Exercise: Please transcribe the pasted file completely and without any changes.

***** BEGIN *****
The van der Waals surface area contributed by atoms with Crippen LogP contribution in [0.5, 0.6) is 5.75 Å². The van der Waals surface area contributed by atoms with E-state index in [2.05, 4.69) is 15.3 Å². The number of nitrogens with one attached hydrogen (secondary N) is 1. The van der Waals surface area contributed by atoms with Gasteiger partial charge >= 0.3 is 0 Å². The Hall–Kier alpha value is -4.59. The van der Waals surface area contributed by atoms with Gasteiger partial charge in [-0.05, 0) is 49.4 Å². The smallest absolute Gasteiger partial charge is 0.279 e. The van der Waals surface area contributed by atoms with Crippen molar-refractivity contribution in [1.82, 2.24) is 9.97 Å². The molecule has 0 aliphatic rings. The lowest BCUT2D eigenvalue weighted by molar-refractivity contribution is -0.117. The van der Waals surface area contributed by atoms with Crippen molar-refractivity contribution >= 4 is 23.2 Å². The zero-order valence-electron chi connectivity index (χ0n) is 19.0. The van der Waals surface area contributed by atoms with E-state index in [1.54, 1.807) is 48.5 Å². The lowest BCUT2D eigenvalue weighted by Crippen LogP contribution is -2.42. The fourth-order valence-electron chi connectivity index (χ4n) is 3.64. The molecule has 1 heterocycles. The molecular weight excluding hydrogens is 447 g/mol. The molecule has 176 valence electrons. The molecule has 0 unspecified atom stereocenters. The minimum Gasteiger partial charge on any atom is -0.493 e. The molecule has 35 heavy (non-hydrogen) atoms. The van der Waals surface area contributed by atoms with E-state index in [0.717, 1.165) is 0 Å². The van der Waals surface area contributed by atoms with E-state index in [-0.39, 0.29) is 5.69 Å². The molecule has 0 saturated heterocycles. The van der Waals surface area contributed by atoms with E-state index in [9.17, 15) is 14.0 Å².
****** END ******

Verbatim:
The van der Waals surface area contributed by atoms with Crippen LogP contribution in [0.5, 0.6) is 5.75 Å². The van der Waals surface area contributed by atoms with E-state index in [2.05, 4.69) is 15.3 Å². The number of nitrogens with one attached hydrogen (secondary N) is 1. The van der Waals surface area contributed by atoms with Gasteiger partial charge >= 0.3 is 0 Å². The Hall–Kier alpha value is -4.59. The van der Waals surface area contributed by atoms with Gasteiger partial charge in [-0.05, 0) is 49.4 Å². The smallest absolute Gasteiger partial charge is 0.279 e. The van der Waals surface area contributed by atoms with Crippen molar-refractivity contribution in [1.82, 2.24) is 9.97 Å². The molecule has 0 aliphatic rings. The lowest BCUT2D eigenvalue weighted by molar-refractivity contribution is -0.117. The van der Waals surface area contributed by atoms with Crippen molar-refractivity contribution >= 4 is 23.2 Å². The zero-order valence-electron chi connectivity index (χ0n) is 19.0. The van der Waals surface area contributed by atoms with E-state index in [1.54, 1.807) is 48.5 Å². The lowest BCUT2D eigenvalue weighted by Crippen LogP contribution is -2.42. The fourth-order valence-electron chi connectivity index (χ4n) is 3.64. The molecule has 1 heterocycles. The molecular weight excluding hydrogens is 447 g/mol. The molecule has 176 valence electrons. The molecule has 0 unspecified atom stereocenters. The minimum Gasteiger partial charge on any atom is -0.493 e. The molecule has 35 heavy (non-hydrogen) atoms. The van der Waals surface area contributed by atoms with E-state index in [0.717, 1.165) is 0 Å². The van der Waals surface area contributed by atoms with E-state index in [-0.39, 0.29) is 5.69 Å². The molecule has 0 saturated heterocycles. The van der Waals surface area contributed by atoms with E-state index in [9.17, 15) is 14.0 Å².